Think about your favorite heel. It can be from a store you just visited or one you’ve seen on the feet of runway models. Visualize it and imagine strutting down the street in them, confidence and all. What color are these dream heels? How much height have you gained? Most importantly, what material is your heel composed of? A heel that is dream worthy should be made of nothing but the best and most exquisite materials. Backwards In High Heels are striving towards creating a heel using a material of top quality, without going overboard with pricing.
Not many people can honestly say they’ve owned a pair of plastic high heels that made their feet feel like they were walking on clouds. This is simply because plastic is one of the worst materials to use for shoes. Not only are plastic and synthetic fibers (nylon) not visually appealing, but they are materials that have little shock absorbance compared to other materials and they are very hard (little to no padding), which leads to pain in the ball of the foot and toes (the locations of the greater amount of weight distribution). Backwards In High Heels will be avoiding these cheap and insufficient materials and replacing them with leather, rubber, or cork. These materials all offer better shock absorbance, more cushion, and overall a better feel and look.
The red shoes (top image) are made with quality leather, while the silver and gold heels (bottom image) are made with cheap plastic.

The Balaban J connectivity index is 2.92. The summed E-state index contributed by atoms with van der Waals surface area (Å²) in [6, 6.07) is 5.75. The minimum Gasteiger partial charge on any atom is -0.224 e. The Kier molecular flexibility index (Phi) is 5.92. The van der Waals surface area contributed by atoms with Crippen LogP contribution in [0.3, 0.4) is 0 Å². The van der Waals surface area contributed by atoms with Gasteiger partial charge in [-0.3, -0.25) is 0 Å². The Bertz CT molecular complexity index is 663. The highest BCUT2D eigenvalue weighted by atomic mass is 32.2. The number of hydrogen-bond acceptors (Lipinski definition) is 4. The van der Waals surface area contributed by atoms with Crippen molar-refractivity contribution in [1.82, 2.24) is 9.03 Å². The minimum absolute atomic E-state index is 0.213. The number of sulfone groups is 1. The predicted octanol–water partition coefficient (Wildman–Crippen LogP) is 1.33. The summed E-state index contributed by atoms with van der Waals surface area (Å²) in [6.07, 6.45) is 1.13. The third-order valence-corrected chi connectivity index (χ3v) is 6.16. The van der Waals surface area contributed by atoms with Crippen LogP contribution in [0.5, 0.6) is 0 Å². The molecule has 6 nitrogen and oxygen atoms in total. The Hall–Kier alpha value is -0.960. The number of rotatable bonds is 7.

Looking deeper into our top choice for material, leather offers many beneficiary attributes. First, it is important to know the production journey of the material and what it consists of. Leather is a material that is made from the skin of animals such as cows, buffalo, lambs, deer, alligators, or pigs. The process to make leather is fairly simple. First the animal skin is unhaired, followed by liming, bateing, and pickling. Within these steps the skin will be treated with solutions of sulphide and enzymes in order to chemically modify the skin. The next step, tanning, is the most important and most complex. After this chemical change, the leather is a new texture and color. The next steps include dyeing, drying, and putting the finishing touches. The final leather product offers cushioning that plastic lacks, while also absorbing moisture, which allows the feet to breathe. Leather is not only used for shoes, but is also used to make saddles, wallets, purses, belts, furniture coverings and book covers.
Various objects that are made with leather. This includes a belt, a boot, and a glasses case.
Backwards In High Heels is now currently brainstorming ideas based off of our research. Although our research will never stop, we have come to an agreement that leather, cork, or a mixture of these materials will be our top pick(s) that we will work with. There are different looks that can be catered to by using leather and cork, since leather can come in various colors (many shades of the typical brown, black, and white). We will be considering the direct cost increase that will be caused by the use of leather. We plan to keep our shoes affordable, but we will not allow our shoes to be anything except comfortable and safe.
What are your thoughts about leather versus plastic? What would be the maximum cost you would be willing to spend on a quality pair of high heels? What would be more visually appealing to you?